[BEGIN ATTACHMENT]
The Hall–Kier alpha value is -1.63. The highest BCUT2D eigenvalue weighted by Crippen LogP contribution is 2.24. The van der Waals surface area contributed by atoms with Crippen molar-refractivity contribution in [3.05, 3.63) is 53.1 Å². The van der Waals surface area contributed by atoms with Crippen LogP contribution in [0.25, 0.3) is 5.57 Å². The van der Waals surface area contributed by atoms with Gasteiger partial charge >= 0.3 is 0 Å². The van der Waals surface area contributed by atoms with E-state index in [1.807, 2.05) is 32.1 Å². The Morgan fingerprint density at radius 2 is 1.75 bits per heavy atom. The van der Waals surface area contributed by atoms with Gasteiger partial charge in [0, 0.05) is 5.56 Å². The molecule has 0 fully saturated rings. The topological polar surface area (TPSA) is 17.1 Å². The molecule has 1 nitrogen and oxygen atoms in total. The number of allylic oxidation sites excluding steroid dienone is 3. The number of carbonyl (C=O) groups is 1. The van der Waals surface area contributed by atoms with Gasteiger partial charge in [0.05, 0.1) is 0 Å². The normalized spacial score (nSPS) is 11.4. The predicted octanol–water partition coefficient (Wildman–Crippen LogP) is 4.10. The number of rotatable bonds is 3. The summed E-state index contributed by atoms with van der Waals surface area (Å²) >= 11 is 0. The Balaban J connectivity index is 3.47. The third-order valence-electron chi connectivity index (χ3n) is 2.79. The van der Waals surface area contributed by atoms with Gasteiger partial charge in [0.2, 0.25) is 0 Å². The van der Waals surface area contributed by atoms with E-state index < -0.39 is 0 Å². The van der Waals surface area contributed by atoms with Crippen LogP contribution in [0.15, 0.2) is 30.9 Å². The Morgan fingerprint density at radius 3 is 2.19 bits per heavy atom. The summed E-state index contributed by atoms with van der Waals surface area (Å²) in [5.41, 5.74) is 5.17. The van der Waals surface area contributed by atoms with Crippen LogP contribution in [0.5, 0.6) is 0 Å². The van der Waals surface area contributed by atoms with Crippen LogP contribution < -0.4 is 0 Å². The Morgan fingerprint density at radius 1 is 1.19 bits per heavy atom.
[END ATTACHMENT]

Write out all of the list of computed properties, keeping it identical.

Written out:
The Hall–Kier alpha value is -1.63. The highest BCUT2D eigenvalue weighted by Crippen LogP contribution is 2.24. The van der Waals surface area contributed by atoms with Crippen molar-refractivity contribution in [3.05, 3.63) is 53.1 Å². The van der Waals surface area contributed by atoms with Crippen LogP contribution in [0.25, 0.3) is 5.57 Å². The van der Waals surface area contributed by atoms with Gasteiger partial charge >= 0.3 is 0 Å². The van der Waals surface area contributed by atoms with E-state index in [1.807, 2.05) is 32.1 Å². The Morgan fingerprint density at radius 2 is 1.75 bits per heavy atom. The van der Waals surface area contributed by atoms with Gasteiger partial charge in [0, 0.05) is 5.56 Å². The molecule has 0 fully saturated rings. The topological polar surface area (TPSA) is 17.1 Å². The molecule has 1 nitrogen and oxygen atoms in total. The number of allylic oxidation sites excluding steroid dienone is 3. The number of carbonyl (C=O) groups is 1. The van der Waals surface area contributed by atoms with Gasteiger partial charge in [0.05, 0.1) is 0 Å². The normalized spacial score (nSPS) is 11.4. The predicted octanol–water partition coefficient (Wildman–Crippen LogP) is 4.10. The number of rotatable bonds is 3. The summed E-state index contributed by atoms with van der Waals surface area (Å²) >= 11 is 0. The Balaban J connectivity index is 3.47. The third-order valence-electron chi connectivity index (χ3n) is 2.79. The van der Waals surface area contributed by atoms with Gasteiger partial charge in [0.2, 0.25) is 0 Å². The van der Waals surface area contributed by atoms with E-state index < -0.39 is 0 Å². The van der Waals surface area contributed by atoms with Crippen LogP contribution in [0.15, 0.2) is 30.9 Å². The Morgan fingerprint density at radius 3 is 2.19 bits per heavy atom. The summed E-state index contributed by atoms with van der Waals surface area (Å²) in [5.41, 5.74) is 5.17. The van der Waals surface area contributed by atoms with Crippen LogP contribution in [0.5, 0.6) is 0 Å². The van der Waals surface area contributed by atoms with Crippen LogP contribution < -0.4 is 0 Å². The Morgan fingerprint density at radius 1 is 1.19 bits per heavy atom.